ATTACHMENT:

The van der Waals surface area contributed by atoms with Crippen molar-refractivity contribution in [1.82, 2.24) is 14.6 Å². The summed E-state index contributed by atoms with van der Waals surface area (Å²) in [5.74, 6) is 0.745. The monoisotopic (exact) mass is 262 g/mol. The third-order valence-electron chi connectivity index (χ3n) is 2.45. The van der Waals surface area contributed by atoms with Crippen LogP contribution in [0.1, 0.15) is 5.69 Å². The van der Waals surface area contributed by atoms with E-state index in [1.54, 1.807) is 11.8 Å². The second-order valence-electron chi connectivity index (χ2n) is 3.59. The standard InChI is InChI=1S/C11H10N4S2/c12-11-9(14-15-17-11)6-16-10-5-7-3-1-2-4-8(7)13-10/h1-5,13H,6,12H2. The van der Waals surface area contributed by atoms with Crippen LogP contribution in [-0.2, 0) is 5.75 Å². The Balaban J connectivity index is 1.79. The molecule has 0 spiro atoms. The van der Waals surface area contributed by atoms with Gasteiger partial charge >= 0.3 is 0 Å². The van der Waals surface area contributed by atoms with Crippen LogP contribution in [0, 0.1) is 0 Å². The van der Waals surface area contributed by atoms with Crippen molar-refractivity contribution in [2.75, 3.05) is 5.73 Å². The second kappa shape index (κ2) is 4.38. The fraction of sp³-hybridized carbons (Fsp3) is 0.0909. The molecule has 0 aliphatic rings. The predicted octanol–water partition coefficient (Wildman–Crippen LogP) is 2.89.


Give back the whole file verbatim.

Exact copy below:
The van der Waals surface area contributed by atoms with Crippen molar-refractivity contribution in [1.82, 2.24) is 14.6 Å². The summed E-state index contributed by atoms with van der Waals surface area (Å²) in [5.74, 6) is 0.745. The monoisotopic (exact) mass is 262 g/mol. The third-order valence-electron chi connectivity index (χ3n) is 2.45. The van der Waals surface area contributed by atoms with Crippen LogP contribution in [0.1, 0.15) is 5.69 Å². The van der Waals surface area contributed by atoms with E-state index in [1.54, 1.807) is 11.8 Å². The second-order valence-electron chi connectivity index (χ2n) is 3.59. The standard InChI is InChI=1S/C11H10N4S2/c12-11-9(14-15-17-11)6-16-10-5-7-3-1-2-4-8(7)13-10/h1-5,13H,6,12H2. The van der Waals surface area contributed by atoms with Crippen LogP contribution in [-0.2, 0) is 5.75 Å². The Balaban J connectivity index is 1.79. The molecule has 0 spiro atoms. The van der Waals surface area contributed by atoms with Gasteiger partial charge >= 0.3 is 0 Å². The van der Waals surface area contributed by atoms with Crippen LogP contribution in [0, 0.1) is 0 Å². The van der Waals surface area contributed by atoms with Crippen molar-refractivity contribution in [2.75, 3.05) is 5.73 Å². The second kappa shape index (κ2) is 4.38. The fraction of sp³-hybridized carbons (Fsp3) is 0.0909. The molecule has 0 aliphatic rings. The predicted octanol–water partition coefficient (Wildman–Crippen LogP) is 2.89.